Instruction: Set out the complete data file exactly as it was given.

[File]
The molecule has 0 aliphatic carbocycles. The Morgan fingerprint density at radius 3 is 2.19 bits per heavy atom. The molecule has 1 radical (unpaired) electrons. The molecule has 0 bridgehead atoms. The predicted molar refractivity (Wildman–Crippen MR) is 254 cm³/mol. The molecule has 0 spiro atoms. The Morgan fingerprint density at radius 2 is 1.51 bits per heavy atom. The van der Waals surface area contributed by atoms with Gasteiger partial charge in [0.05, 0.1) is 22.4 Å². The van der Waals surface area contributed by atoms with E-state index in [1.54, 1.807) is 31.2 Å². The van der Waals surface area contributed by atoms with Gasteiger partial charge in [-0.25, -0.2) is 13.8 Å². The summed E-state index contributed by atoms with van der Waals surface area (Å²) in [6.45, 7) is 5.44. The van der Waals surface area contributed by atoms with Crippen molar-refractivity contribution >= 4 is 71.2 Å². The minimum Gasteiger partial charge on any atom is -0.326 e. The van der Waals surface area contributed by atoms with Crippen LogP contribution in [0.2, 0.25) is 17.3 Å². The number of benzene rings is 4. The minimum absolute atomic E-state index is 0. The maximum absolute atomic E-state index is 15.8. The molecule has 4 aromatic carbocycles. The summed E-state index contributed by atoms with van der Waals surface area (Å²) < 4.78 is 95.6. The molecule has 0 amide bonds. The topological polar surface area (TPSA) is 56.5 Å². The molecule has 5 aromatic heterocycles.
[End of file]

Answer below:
The molecule has 0 aliphatic carbocycles. The Morgan fingerprint density at radius 3 is 2.19 bits per heavy atom. The molecule has 1 radical (unpaired) electrons. The molecule has 0 bridgehead atoms. The predicted molar refractivity (Wildman–Crippen MR) is 254 cm³/mol. The molecule has 0 spiro atoms. The Morgan fingerprint density at radius 2 is 1.51 bits per heavy atom. The van der Waals surface area contributed by atoms with Gasteiger partial charge in [0.05, 0.1) is 22.4 Å². The van der Waals surface area contributed by atoms with E-state index in [1.54, 1.807) is 31.2 Å². The van der Waals surface area contributed by atoms with Gasteiger partial charge in [-0.25, -0.2) is 13.8 Å². The summed E-state index contributed by atoms with van der Waals surface area (Å²) in [6.45, 7) is 5.44. The van der Waals surface area contributed by atoms with Crippen molar-refractivity contribution >= 4 is 71.2 Å². The minimum Gasteiger partial charge on any atom is -0.326 e. The van der Waals surface area contributed by atoms with Crippen LogP contribution in [0.2, 0.25) is 17.3 Å². The number of benzene rings is 4. The minimum absolute atomic E-state index is 0. The maximum absolute atomic E-state index is 15.8. The molecule has 4 aromatic carbocycles. The summed E-state index contributed by atoms with van der Waals surface area (Å²) < 4.78 is 95.6. The molecule has 0 amide bonds. The topological polar surface area (TPSA) is 56.5 Å². The molecule has 5 aromatic heterocycles.